Woodson (Brown Girl Dreaming) imagines being “an only” in the classroom—what it’s like to be the only one with an accent (“No one understands the way words curl from your mouth”), the only one who stayed home during summer vacation (“What good is this/ when other students were flying/ and sailing”), the only one whose lunch box is filled with food “too strange or too unfamiliar for others to love as you do.” Without prescribing sympathy, Woodson’s poetic lines give power to each child’s experience. She describes the moment when the girl who didn’t go on vacation speaks her truth, her “voice stronger than it was a minute ago.” She has cared for her sister all summer, she tells her classmates, reading and telling stories: “Even though we were right on our block it was like/ we got to go EVERYWHERE.” And “all at once” in the seconds after sharing one’s story, something shifts, common ground is revealed, and “the world opens itself up a little wider/ to make some space for you.” López (Drum Dream Girl) paints the book’s array of children as students in the same classroom; patterns and colors on the children’s clothing and the growing things around them fill the spreads with life. Woodson’s gentle, lilting story and López’s artistry create a stirring portrait of the courage it takes to be oneself: “There will be times when you walk into a room and no one there is quite like you until the day you begin/ to share your stories.” Ages 5–8. Author’s agent: Kathleen Nishimoto, William Morris Endeavor. Illustrator’s agent: Stefanie Von Borstel, Full Circle. (Aug.)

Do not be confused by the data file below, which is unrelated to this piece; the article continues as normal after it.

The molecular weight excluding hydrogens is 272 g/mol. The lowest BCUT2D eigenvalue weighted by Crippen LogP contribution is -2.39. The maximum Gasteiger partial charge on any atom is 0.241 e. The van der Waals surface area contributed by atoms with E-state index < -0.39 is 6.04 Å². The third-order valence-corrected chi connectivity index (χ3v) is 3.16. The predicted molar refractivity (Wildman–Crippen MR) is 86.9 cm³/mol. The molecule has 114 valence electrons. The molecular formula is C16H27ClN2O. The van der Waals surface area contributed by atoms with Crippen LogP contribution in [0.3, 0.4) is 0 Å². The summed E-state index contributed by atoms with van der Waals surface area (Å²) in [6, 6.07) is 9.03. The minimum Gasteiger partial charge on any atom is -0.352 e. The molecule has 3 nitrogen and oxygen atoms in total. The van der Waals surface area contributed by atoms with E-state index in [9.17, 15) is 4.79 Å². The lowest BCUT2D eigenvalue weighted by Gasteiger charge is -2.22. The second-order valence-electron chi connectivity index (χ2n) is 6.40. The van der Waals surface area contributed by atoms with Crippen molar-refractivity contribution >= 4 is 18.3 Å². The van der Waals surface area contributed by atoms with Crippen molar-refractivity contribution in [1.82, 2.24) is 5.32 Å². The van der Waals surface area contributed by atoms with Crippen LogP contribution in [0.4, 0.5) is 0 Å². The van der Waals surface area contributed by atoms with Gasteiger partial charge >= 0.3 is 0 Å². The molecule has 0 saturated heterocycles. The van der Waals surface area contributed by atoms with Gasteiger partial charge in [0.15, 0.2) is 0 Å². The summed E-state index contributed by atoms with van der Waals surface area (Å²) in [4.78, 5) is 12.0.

Reviewed on: 06/11/2018 Release date: 08/28/2018 Genre: Children's
Paperback - 32 pages - 978-1-4431-7641-5
Ebook - 978-1-5247-4175-4
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Audio book sample courtesy of Penguin Random House Audio
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